Child maltreatment can be defined as “behavior towards [a child] . . . which (a) is outside the norms of conduct, and (b) entails a substantial risk of causing physical or emotional harm. Behaviors included will consist of actions and omissions, ones that are intentional and ones that are unintentional.” Four types of maltreatment are generally recognized, including physical abuse, sexual abuse, neglect (including educational neglect, medical neglect, and other forms), and emotional maltreatment. Before 2009, all data in this report represent all substantiated or indicated cases from reporting states in a given year. For 2009 and subsequent years, duplicate victims (that is, those reported to have experienced more than one incidence of maltreatment) are excluded, and data represent the number of children who had at least one substantiated or indicated case in that year. Not all states report duplicate victims, so the total number of unique victims is an estimate based on available numbers. Legal definitions of maltreatment vary by state.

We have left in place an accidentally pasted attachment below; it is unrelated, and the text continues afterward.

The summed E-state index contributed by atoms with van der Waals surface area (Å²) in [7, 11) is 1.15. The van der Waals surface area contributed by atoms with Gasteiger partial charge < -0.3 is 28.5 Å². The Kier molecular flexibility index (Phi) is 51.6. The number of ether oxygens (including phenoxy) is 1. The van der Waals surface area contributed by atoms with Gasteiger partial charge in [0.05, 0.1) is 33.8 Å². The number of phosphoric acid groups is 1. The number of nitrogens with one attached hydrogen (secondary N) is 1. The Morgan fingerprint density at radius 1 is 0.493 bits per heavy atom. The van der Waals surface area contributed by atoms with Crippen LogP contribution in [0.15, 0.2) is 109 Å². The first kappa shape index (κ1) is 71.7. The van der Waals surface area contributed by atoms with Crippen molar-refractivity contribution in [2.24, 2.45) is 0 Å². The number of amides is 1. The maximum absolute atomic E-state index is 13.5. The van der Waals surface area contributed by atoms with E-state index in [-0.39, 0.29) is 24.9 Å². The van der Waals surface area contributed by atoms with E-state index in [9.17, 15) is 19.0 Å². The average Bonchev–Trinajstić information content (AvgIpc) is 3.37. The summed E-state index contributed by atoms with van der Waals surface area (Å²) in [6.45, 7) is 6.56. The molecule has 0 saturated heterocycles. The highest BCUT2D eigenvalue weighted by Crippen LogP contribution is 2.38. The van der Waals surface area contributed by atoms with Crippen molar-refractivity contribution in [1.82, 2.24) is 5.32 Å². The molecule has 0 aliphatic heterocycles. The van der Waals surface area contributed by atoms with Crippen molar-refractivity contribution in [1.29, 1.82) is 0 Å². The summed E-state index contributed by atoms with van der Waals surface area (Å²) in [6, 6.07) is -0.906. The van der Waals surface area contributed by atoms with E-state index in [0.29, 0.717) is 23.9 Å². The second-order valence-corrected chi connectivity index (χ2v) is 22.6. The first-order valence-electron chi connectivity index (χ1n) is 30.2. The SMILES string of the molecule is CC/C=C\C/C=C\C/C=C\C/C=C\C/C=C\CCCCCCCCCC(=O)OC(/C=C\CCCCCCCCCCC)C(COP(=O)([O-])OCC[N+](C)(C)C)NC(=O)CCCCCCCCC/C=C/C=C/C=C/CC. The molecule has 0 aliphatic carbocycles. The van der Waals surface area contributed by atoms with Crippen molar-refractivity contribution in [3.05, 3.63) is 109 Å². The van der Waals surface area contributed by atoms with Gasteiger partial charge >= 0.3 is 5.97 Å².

Child Trends. (2019). Child maltreatment. Retrieved from https://www.childtrends.org/indicators/child-maltreatment.
 States use different terminology to refer to the status of maltreatment reports that have, upon investigation, yielded evidence that abuse or neglect has occurred.
 U.S. Department of Health and Human Services, Administration for Children and Families, Children’s Bureau. (2012). Child maltreatment 2011. Washington, DC: Author. Retrieved from http://www.acf.hhs.gov/programs/cb/resource/child-maltreatment-2011.
 Finkelhor, D., Saito, K., & Jones, L. M. (2016). Updated trends in child treatment. Durham, NH: University of New Hampshire, Crimes Against Children Research Center. Retrieved from http://www.unh.edu/ccrc/pdf/Updated%20trends%202014.pdf.
 Christoffel, K. K., Scheidt, P. C., Agran, P. F., Kraus, J. F., McLoughlin, E., & Paulson, J. A. (1992). Standard definitions for childhood injury research: Excerpts of a conference report. Pediatrics, 89(6), 1027-1034.